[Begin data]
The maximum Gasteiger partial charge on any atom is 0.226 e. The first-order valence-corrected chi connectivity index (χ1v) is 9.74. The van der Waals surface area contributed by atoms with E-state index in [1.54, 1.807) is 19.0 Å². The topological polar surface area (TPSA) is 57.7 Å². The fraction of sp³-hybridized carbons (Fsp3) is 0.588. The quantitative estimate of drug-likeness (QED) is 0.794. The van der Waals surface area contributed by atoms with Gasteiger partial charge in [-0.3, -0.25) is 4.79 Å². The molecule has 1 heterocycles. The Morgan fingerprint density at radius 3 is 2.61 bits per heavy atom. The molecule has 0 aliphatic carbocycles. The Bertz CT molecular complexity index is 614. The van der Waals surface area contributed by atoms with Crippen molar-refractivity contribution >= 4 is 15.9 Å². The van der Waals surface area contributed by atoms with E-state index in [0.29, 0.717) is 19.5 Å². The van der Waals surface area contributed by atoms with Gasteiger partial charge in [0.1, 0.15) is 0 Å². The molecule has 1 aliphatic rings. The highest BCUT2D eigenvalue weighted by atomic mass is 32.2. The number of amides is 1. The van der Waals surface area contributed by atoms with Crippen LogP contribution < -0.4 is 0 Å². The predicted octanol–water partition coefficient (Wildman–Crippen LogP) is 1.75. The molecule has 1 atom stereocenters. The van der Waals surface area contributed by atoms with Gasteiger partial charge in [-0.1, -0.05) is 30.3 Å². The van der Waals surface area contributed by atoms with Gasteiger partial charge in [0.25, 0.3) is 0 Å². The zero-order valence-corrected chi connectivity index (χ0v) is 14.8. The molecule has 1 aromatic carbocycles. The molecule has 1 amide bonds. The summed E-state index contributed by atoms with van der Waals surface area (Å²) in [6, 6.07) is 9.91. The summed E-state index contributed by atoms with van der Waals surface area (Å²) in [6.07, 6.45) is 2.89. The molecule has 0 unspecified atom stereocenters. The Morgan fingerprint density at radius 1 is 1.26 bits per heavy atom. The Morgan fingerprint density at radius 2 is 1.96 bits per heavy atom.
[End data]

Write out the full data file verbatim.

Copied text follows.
The maximum Gasteiger partial charge on any atom is 0.226 e. The first-order valence-corrected chi connectivity index (χ1v) is 9.74. The van der Waals surface area contributed by atoms with E-state index in [1.54, 1.807) is 19.0 Å². The topological polar surface area (TPSA) is 57.7 Å². The fraction of sp³-hybridized carbons (Fsp3) is 0.588. The quantitative estimate of drug-likeness (QED) is 0.794. The van der Waals surface area contributed by atoms with Gasteiger partial charge in [-0.3, -0.25) is 4.79 Å². The molecule has 1 heterocycles. The Morgan fingerprint density at radius 3 is 2.61 bits per heavy atom. The molecule has 0 aliphatic carbocycles. The Bertz CT molecular complexity index is 614. The van der Waals surface area contributed by atoms with Crippen molar-refractivity contribution >= 4 is 15.9 Å². The van der Waals surface area contributed by atoms with E-state index in [0.29, 0.717) is 19.5 Å². The van der Waals surface area contributed by atoms with Gasteiger partial charge in [0.1, 0.15) is 0 Å². The molecule has 1 aliphatic rings. The highest BCUT2D eigenvalue weighted by atomic mass is 32.2. The number of amides is 1. The van der Waals surface area contributed by atoms with Crippen LogP contribution < -0.4 is 0 Å². The predicted octanol–water partition coefficient (Wildman–Crippen LogP) is 1.75. The molecule has 1 atom stereocenters. The van der Waals surface area contributed by atoms with Gasteiger partial charge in [-0.1, -0.05) is 30.3 Å². The van der Waals surface area contributed by atoms with Gasteiger partial charge in [0.25, 0.3) is 0 Å². The zero-order valence-corrected chi connectivity index (χ0v) is 14.8. The molecule has 1 aromatic carbocycles. The molecule has 1 amide bonds. The summed E-state index contributed by atoms with van der Waals surface area (Å²) in [6, 6.07) is 9.91. The summed E-state index contributed by atoms with van der Waals surface area (Å²) in [6.07, 6.45) is 2.89. The molecule has 0 unspecified atom stereocenters. The Morgan fingerprint density at radius 1 is 1.26 bits per heavy atom. The Morgan fingerprint density at radius 2 is 1.96 bits per heavy atom.